It has added to its portfolio projects to manufacture medical isotopes, develop process heat applications and deploy modelling software for use in designing advanced nuclear reactors.

In addition to its work on the Travelling Wave Reactor (TWR), the company has also begun, in cooperation with multiple US partners, to develop a molten chloride salt reactor (MCFR).

The TWR is designed to be capable of using fuel made from depleted uranium, which is currently a waste byproduct of the uranium enrichment process.

Date: Wednesday, 18 December 2019
Original article: nucnet.org/news/if-we-don-t-innovate-in-nuclear-other-countries-will-12-2-2019

Public perception of nuclear power in mitigating climate change does not depend exclusively on education, but is also determined to a large extent by each individual's world view, Jessica Lovering of the Breakthrough Institute said last week at the International Conference on Climate Change and the Role of Nuclear Power, held by the International Atomic Energy Agency at its headquarters in Vienna.

Date: Saturday, 19 October 2019
Original article: world-nuclear-news.org/Articles/How-world-view-affects-public-perception-of-nuclea

Half of the carbon emissions in the world today were produced in the last 30 years and it is up to governments and industry to cooperate as never before to ensure the next three decades lead to a clean energy future. This was the consensus of a debate on multilateral partnerships that took place yesterday at the International Conference on Climate Change and the Role of Nuclear Power at the International Atomic Energy Agency's headquarters in Vienna.

Date: Saturday, 12 October 2019
Original article: world-nuclear-news.org/Articles/A-low-carbon-future-needs-partnerships

Policymakers need to understand that the system costs of variable renewable energy (VRE) necessitate the inclusion of nuclear and hydro as the primary dispatchable low-carbon generation options within a clean electricity mix. Representatives of the International Energy Agency (IEA) and the OECD Nuclear Energy Agency (NEA) told delegates at World Nuclear Association Symposium 2019 in London last week that the issue of system costs was no longer a novelty, but an increasingly important topic in the fight against climate change.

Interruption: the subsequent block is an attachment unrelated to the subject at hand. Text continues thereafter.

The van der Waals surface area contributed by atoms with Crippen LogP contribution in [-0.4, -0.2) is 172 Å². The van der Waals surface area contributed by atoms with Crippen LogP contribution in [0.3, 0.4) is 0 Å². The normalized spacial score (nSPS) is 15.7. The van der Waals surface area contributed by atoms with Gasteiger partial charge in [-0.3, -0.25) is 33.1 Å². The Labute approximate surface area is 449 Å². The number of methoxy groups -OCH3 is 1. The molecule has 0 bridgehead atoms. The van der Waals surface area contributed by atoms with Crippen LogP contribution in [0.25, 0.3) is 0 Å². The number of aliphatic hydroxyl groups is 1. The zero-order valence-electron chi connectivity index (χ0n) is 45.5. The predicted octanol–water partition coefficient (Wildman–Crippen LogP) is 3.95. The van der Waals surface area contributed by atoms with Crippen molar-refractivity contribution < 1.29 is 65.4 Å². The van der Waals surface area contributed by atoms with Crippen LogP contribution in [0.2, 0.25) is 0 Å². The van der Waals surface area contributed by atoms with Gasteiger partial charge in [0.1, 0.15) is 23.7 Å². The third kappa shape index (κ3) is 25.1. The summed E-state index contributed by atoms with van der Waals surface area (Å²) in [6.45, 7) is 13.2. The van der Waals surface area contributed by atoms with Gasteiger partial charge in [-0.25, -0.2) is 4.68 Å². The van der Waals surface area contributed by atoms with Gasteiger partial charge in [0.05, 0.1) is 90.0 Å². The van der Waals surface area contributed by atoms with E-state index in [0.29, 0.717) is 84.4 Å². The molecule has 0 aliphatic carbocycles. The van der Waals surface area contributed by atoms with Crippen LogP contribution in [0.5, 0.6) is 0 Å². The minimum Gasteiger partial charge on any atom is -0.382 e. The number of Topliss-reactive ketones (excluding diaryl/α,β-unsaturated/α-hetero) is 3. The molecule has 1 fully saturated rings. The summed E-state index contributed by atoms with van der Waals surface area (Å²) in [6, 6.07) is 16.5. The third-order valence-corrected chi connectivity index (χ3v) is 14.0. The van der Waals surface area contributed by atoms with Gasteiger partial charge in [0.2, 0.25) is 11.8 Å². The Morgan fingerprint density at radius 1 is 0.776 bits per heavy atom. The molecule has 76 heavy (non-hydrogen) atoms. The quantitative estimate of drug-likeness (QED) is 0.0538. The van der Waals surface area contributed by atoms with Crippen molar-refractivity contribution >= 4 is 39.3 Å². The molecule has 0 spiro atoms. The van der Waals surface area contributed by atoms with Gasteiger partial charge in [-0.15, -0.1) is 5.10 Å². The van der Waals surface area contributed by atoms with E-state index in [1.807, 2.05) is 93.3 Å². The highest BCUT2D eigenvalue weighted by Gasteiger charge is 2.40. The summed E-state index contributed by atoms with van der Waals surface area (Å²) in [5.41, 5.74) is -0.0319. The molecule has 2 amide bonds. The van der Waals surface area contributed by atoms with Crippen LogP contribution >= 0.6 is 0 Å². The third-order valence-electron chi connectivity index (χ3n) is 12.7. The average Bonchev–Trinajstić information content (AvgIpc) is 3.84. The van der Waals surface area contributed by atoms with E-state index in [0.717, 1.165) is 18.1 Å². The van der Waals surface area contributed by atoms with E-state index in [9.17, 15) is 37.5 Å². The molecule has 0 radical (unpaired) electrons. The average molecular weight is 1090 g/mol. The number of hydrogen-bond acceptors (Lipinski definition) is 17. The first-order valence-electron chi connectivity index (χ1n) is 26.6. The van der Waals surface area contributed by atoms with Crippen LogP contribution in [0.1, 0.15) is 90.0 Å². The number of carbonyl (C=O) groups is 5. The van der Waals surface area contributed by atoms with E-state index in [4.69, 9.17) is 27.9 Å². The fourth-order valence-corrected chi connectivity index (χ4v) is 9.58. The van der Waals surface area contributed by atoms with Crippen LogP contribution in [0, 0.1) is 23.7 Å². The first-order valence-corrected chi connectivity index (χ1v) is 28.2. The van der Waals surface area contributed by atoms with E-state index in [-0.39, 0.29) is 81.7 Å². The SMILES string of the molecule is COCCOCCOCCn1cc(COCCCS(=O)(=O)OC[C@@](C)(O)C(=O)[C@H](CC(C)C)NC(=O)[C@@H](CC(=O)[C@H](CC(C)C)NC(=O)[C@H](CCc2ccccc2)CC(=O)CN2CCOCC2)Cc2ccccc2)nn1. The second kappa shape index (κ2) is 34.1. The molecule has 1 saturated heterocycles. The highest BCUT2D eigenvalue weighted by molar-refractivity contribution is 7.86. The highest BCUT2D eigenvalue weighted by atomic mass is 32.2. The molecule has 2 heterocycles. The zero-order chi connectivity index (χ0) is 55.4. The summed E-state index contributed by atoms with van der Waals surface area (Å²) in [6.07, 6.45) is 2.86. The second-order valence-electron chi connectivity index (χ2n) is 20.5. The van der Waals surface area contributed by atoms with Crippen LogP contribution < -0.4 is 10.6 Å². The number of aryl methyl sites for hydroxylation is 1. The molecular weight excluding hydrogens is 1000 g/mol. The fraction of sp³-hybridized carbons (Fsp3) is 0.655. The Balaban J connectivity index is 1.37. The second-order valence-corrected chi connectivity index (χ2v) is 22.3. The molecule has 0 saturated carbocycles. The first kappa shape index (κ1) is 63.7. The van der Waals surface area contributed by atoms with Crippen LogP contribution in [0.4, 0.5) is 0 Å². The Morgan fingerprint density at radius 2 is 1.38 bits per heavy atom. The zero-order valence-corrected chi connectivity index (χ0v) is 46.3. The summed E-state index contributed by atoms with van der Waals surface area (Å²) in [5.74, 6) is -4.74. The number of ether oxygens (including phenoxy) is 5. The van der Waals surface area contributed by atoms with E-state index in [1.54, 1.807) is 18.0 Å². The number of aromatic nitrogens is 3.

Date: Monday, 09 September 2019
Original article: world-nuclear-news.org/Articles/System-costs-prove-need-for-nuclear-in-clean-power

The United Nations, the International Energy Agency (IEA) and the World Energy Council (WEC) are drawing global attention to the inherent qualities of nuclear power as a clean and reliable source of electricity. Now into its seventh decade, nuclear energy is seen by these and other prominent organisations as an existing and proven solution to the 21st Century challenges of climate change and a sustainable energy transition.

Date: Friday, 06 September 2019
Original article: world-nuclear-news.org/Articles/Nuclear-power-is-the-silent-giant-being-invited-fi

Boris Johnson expressed his "passionate" support for nuclear power when he addressed the House of Commons for the first time as UK prime minister yesterday. Seven of the country’s eight existing nuclear plants are set to be retired by 2030, while new-build projects have faced financial uncertainty over the last two years.

Date: Friday, 26 July 2019
Original article: world-nuclear-news.org/Articles/UKs-new-premier-promises-boost-for-nuclear-power